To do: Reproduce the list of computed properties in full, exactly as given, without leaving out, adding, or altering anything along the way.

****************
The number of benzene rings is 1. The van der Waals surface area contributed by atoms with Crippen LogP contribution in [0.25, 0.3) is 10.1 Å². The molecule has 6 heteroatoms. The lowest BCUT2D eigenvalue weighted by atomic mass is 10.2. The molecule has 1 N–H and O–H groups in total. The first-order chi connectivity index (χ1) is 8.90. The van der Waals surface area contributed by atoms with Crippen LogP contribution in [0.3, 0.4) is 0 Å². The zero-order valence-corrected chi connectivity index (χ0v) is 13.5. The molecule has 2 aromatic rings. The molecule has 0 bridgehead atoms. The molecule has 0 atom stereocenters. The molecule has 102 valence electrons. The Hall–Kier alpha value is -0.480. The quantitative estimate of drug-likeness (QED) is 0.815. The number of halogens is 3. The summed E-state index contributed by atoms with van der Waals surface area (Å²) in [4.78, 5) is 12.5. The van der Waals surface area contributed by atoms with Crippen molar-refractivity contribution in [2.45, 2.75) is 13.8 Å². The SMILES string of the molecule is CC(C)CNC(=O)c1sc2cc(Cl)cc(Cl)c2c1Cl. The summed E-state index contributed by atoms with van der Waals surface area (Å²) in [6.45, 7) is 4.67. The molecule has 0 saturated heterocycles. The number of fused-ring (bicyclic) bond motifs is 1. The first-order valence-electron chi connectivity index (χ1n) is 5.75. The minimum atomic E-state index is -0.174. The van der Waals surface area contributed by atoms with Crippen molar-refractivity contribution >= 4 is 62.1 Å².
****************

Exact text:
The number of benzene rings is 1. The van der Waals surface area contributed by atoms with Crippen LogP contribution in [0.25, 0.3) is 10.1 Å². The molecule has 6 heteroatoms. The lowest BCUT2D eigenvalue weighted by atomic mass is 10.2. The molecule has 1 N–H and O–H groups in total. The first-order chi connectivity index (χ1) is 8.90. The van der Waals surface area contributed by atoms with Crippen LogP contribution in [0.3, 0.4) is 0 Å². The zero-order valence-corrected chi connectivity index (χ0v) is 13.5. The molecule has 2 aromatic rings. The molecule has 0 bridgehead atoms. The molecule has 0 atom stereocenters. The molecule has 102 valence electrons. The Hall–Kier alpha value is -0.480. The quantitative estimate of drug-likeness (QED) is 0.815. The number of halogens is 3. The summed E-state index contributed by atoms with van der Waals surface area (Å²) in [4.78, 5) is 12.5. The van der Waals surface area contributed by atoms with Crippen molar-refractivity contribution in [2.45, 2.75) is 13.8 Å². The SMILES string of the molecule is CC(C)CNC(=O)c1sc2cc(Cl)cc(Cl)c2c1Cl. The summed E-state index contributed by atoms with van der Waals surface area (Å²) in [6.45, 7) is 4.67. The molecule has 0 saturated heterocycles. The number of fused-ring (bicyclic) bond motifs is 1. The first-order valence-electron chi connectivity index (χ1n) is 5.75. The minimum atomic E-state index is -0.174. The van der Waals surface area contributed by atoms with Crippen molar-refractivity contribution >= 4 is 62.1 Å².